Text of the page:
# NavList:

## A Community Devoted to the Preservation and Practice of Celestial Navigation and Other Methods of Traditional Wayfinding

**Re: Old style lunar (in expert hands)**

**From:**Alexandre Eremenko

**Date:**2004 Dec 10, 20:22 -0500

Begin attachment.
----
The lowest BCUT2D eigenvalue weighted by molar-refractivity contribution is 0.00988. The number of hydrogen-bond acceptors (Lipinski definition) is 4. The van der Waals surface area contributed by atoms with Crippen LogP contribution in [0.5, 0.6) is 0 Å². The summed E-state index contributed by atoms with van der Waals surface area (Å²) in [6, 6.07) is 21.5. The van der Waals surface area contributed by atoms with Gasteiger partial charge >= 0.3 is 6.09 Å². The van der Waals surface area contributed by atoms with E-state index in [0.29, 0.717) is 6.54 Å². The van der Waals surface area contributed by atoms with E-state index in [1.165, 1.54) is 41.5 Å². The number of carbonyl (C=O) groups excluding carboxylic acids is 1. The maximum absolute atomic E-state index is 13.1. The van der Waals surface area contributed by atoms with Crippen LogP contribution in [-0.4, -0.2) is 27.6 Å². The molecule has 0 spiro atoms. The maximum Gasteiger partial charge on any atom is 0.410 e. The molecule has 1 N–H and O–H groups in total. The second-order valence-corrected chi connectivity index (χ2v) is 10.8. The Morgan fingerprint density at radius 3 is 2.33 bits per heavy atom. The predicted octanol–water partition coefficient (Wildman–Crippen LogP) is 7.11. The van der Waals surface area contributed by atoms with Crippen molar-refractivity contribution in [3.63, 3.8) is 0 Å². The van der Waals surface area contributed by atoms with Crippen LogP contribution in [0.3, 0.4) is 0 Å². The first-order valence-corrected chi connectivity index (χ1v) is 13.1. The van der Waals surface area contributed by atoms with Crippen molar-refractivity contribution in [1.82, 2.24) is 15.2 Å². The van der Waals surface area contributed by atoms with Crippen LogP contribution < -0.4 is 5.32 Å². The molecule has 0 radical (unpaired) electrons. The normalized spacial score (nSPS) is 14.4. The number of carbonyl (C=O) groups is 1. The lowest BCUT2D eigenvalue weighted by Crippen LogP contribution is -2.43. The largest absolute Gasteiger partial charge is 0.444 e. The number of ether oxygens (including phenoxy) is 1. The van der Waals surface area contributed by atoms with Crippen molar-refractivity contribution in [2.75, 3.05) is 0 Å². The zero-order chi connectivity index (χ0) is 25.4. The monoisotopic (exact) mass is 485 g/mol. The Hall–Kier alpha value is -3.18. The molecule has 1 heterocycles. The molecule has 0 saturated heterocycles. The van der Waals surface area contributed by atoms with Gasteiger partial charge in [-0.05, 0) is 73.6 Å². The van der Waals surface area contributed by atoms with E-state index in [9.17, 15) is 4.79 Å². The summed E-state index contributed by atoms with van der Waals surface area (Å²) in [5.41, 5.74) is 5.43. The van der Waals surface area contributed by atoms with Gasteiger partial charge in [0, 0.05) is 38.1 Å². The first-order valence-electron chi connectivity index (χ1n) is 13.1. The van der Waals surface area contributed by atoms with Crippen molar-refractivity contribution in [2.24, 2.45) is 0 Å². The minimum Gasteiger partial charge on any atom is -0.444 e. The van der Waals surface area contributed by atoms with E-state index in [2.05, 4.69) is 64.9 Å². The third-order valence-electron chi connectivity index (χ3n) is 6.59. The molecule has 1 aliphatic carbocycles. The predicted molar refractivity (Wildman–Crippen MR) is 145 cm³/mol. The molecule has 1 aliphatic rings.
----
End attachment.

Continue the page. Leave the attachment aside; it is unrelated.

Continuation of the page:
On Sat, 25 Dec 2004, Kieran Kelly wrote: > Eg I own a Wild T1a theodolite. > The Zeiss Yachtsman sextant > and case which I use on expeditions weighs 2.8kgs. > > sextants have survived being bucked right off the back > of a pack horse and > on a recent expedition one travelled 750km on the back of a camel May I ask you what sort of expeditions are you participating in? 750 km with horses, camels and sextant? I did not know that such things still happen in XXI century? Just for fun? Or this sort of surveying still exists? > Also the role of theodolites and sextants > should not be confused. A > theodolite is an instrument of surveying, > a sextant an instrument of > exploration and navigation. Well, I afraid this is based on tradition only:-) It is like Norie's advise for taking lunars: "have a good sextant to measure distances andf a good quadrant to take altitudes":-) You can certainly to all tasks with any of these instruments. > And don't underestimate the accuracy of a > sextant in the hands of an expert. I don't. The best marine sextants allow you READING the scale to 0.1'. I think this is more or less ultimate level of accuracy, even if you average long series. I don't know mych about theodolites, but some allow you to read to a single second, don't they? > "And you can certainly measure lunar or any other > distances with it." Let me make a disclaimer first: I have never held a theodolite in my hands. Only saw them in pictures. I assume your theodolite permits taking altitudes and measuring horizontal angles. Here is how you can measure a lunar distance. Set it firmly on a tripod on any other appropriate platform. Using the levels, insure that the asymuth ring is horizontal. Orientation with respect to the meridian is not essential. Now measure the altutudes of both bodies, and the difference in their azymuths in a quick sequence. Solving the resulting spherical triangle gives you the distance. Remarks. 1. If you don't want to use a calculator, ordinary sight reduction tables can be used to solve the triangle. If someone is really interested I can write the formulas or an algorithm to do it with HO 229 sight reduction tables. 2. That the measurements are not done simultaneously is going to cause a problem, but this difficulty can be overcome (see the Nonlinearity discussion in October for math justification of the procedure). I recommend the following sequence: (point at the first body) read alt1 azymuth1 (turn the scope, point at the second body) read azymuth2 alt2 (turn the scope, point on the first body) and so on. Then take the average of 5-10 azymuths and altitudes, and solve ONE triangle with these average data. To take the averages accurately, you have to TIME the moments when the bodies are on the crossing of your wires, and all measurements have to be reduced to the SAME time. If you can do, say one cycle per minute (both azymuths and both altitudes, once each, in a minute) then averaging 5 observations spread over 5 minutes will surely give you better accuracy than measuring with a sextant. It is very helpful to have an assistant who will read the scales while you point the device. The reduction of such sight is somewhat different from the sextant sight reduction. Different in the way the semidiameters are taken into account. But I can work all details if desirable. Very briefly, the justification is the following: on a 5 min interval, all quantities (altitudes, azymuths and the distance) change as linear functions of time, to VERY high degree of accuracy. So by averaging such sequence of sights you can obtain both altitudes and the difference of azymuths at the average time, as if they were measured simultaneously. If you are using some electronic reduction aids, you can even do quadratic interpolation which will kill the remaining small non-linearity error. Alex.